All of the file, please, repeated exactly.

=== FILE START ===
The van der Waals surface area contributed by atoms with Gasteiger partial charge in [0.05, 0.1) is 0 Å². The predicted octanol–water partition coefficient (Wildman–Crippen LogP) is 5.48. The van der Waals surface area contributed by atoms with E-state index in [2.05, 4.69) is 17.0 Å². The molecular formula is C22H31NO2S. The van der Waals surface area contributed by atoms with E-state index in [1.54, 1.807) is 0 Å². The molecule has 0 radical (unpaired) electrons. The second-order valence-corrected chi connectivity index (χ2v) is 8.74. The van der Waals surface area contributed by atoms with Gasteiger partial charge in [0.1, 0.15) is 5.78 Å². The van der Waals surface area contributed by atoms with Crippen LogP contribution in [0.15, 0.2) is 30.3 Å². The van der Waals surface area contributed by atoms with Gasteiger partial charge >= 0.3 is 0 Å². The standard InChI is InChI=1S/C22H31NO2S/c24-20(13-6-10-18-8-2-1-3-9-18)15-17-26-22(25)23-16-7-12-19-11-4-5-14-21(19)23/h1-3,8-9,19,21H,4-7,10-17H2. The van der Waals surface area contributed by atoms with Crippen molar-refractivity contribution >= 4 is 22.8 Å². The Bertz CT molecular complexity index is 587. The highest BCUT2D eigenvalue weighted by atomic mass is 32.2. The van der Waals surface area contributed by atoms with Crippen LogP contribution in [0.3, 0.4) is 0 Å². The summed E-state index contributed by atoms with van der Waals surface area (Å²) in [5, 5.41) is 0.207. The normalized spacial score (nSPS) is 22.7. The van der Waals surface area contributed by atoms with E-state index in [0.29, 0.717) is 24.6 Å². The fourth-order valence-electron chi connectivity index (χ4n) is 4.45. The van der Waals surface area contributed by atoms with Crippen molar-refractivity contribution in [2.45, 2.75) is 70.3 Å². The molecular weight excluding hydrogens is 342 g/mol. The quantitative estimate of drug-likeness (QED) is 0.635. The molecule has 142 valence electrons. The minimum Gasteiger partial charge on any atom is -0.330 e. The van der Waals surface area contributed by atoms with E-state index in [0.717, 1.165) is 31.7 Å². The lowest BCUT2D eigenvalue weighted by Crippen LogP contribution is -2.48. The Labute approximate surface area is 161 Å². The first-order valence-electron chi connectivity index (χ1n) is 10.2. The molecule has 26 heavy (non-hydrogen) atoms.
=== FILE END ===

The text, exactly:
The van der Waals surface area contributed by atoms with Gasteiger partial charge in [0.05, 0.1) is 0 Å². The predicted octanol–water partition coefficient (Wildman–Crippen LogP) is 5.48. The van der Waals surface area contributed by atoms with E-state index in [2.05, 4.69) is 17.0 Å². The molecular formula is C22H31NO2S. The van der Waals surface area contributed by atoms with E-state index in [1.54, 1.807) is 0 Å². The molecule has 0 radical (unpaired) electrons. The second-order valence-corrected chi connectivity index (χ2v) is 8.74. The van der Waals surface area contributed by atoms with Gasteiger partial charge in [0.1, 0.15) is 5.78 Å². The van der Waals surface area contributed by atoms with Crippen LogP contribution in [0.15, 0.2) is 30.3 Å². The van der Waals surface area contributed by atoms with Gasteiger partial charge >= 0.3 is 0 Å². The standard InChI is InChI=1S/C22H31NO2S/c24-20(13-6-10-18-8-2-1-3-9-18)15-17-26-22(25)23-16-7-12-19-11-4-5-14-21(19)23/h1-3,8-9,19,21H,4-7,10-17H2. The van der Waals surface area contributed by atoms with Crippen molar-refractivity contribution >= 4 is 22.8 Å². The Bertz CT molecular complexity index is 587. The highest BCUT2D eigenvalue weighted by atomic mass is 32.2. The van der Waals surface area contributed by atoms with Crippen LogP contribution in [0.3, 0.4) is 0 Å². The summed E-state index contributed by atoms with van der Waals surface area (Å²) in [5, 5.41) is 0.207. The normalized spacial score (nSPS) is 22.7. The van der Waals surface area contributed by atoms with E-state index in [0.29, 0.717) is 24.6 Å². The fourth-order valence-electron chi connectivity index (χ4n) is 4.45. The van der Waals surface area contributed by atoms with Crippen molar-refractivity contribution in [2.45, 2.75) is 70.3 Å². The molecular weight excluding hydrogens is 342 g/mol. The quantitative estimate of drug-likeness (QED) is 0.635. The molecule has 142 valence electrons. The minimum Gasteiger partial charge on any atom is -0.330 e. The van der Waals surface area contributed by atoms with E-state index in [0.717, 1.165) is 31.7 Å². The lowest BCUT2D eigenvalue weighted by Crippen LogP contribution is -2.48. The Labute approximate surface area is 161 Å². The first-order valence-electron chi connectivity index (χ1n) is 10.2. The molecule has 26 heavy (non-hydrogen) atoms.